Like Father Like Son Pressure
Love’s father, Stan, also played in the NBA. Kevin Love says he always struggled with the stigma attached to an athlete who shows weakness.
“Growing up, you figure out really quickly how a boy is supposed to act,” he said. “You learn what it takes to ‘be a man.’ It’s like a playbook: Be strong. Don’t talk about your feelings. Get through it on your own. So for 29 years of my life, I followed that playbook.”
The Cavs encouraged Love to see a therapist and he gets counseling a few times a month when the team is at home.
Love said he drew courage to go public with his issues after Toronto All-Star DeMar DeRozan’s recently acknowledged he has had spells of depression. After playing against DeRozan for years, Love admits he would have never guessed one of the game’s best players was having problems similar to his own.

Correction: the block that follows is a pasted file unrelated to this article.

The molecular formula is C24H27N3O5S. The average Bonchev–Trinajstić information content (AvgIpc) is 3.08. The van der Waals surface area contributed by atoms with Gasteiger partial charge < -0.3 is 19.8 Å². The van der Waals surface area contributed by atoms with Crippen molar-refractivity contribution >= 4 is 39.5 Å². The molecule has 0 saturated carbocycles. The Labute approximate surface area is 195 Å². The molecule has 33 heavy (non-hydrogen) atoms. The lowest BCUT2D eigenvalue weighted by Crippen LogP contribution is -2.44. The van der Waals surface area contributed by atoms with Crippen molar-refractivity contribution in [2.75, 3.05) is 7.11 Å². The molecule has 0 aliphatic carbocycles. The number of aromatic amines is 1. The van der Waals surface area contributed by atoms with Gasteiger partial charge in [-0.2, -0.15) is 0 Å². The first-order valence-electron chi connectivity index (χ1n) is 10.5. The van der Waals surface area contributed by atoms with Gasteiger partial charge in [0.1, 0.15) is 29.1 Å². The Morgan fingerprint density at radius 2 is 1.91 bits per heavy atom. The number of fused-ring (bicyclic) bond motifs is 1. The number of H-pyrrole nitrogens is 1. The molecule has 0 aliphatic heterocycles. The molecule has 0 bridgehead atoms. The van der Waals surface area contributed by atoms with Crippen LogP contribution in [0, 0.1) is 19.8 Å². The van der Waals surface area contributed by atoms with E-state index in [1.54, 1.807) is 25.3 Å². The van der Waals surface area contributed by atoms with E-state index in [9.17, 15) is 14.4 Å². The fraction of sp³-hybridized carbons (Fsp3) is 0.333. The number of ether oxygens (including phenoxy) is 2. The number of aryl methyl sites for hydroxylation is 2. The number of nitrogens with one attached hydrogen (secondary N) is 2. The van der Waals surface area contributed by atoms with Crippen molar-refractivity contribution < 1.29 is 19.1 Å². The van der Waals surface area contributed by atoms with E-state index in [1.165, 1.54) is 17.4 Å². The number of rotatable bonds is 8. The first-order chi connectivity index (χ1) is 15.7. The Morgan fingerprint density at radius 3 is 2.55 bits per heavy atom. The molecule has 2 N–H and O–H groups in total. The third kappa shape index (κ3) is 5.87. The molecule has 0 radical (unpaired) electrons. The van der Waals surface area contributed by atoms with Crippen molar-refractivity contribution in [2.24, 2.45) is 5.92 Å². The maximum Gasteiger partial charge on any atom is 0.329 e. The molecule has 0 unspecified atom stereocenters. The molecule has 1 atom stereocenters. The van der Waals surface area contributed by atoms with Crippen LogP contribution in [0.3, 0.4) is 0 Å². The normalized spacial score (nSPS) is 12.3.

“The reality is that we probably have a lot in common with what our friends and colleagues and neighbors are dealing with,” Love wrote. “So I’m not saying everyone should share all their deepest secrets — not everything should be public and it’s every person’s choice. But creating a better environment for talking about mental health. that’s where we need to get to.”
Love’s revelations promoted praise from teammate LeBron James, who posted on Twitter: “You’re even more powerful now than ever before @kevinlove!!! Salute and respect brother!”
Love ended his message by encouraging anyone dealing with the inner struggle to seek help.
“So if you’re reading this and you’re having a hard time, no matter how big or small it seems to you, I want to remind you that you’re not weird or different for sharing what you’re going through,” he said. “Just the opposite. It could be the most important thing you do. It was for me.”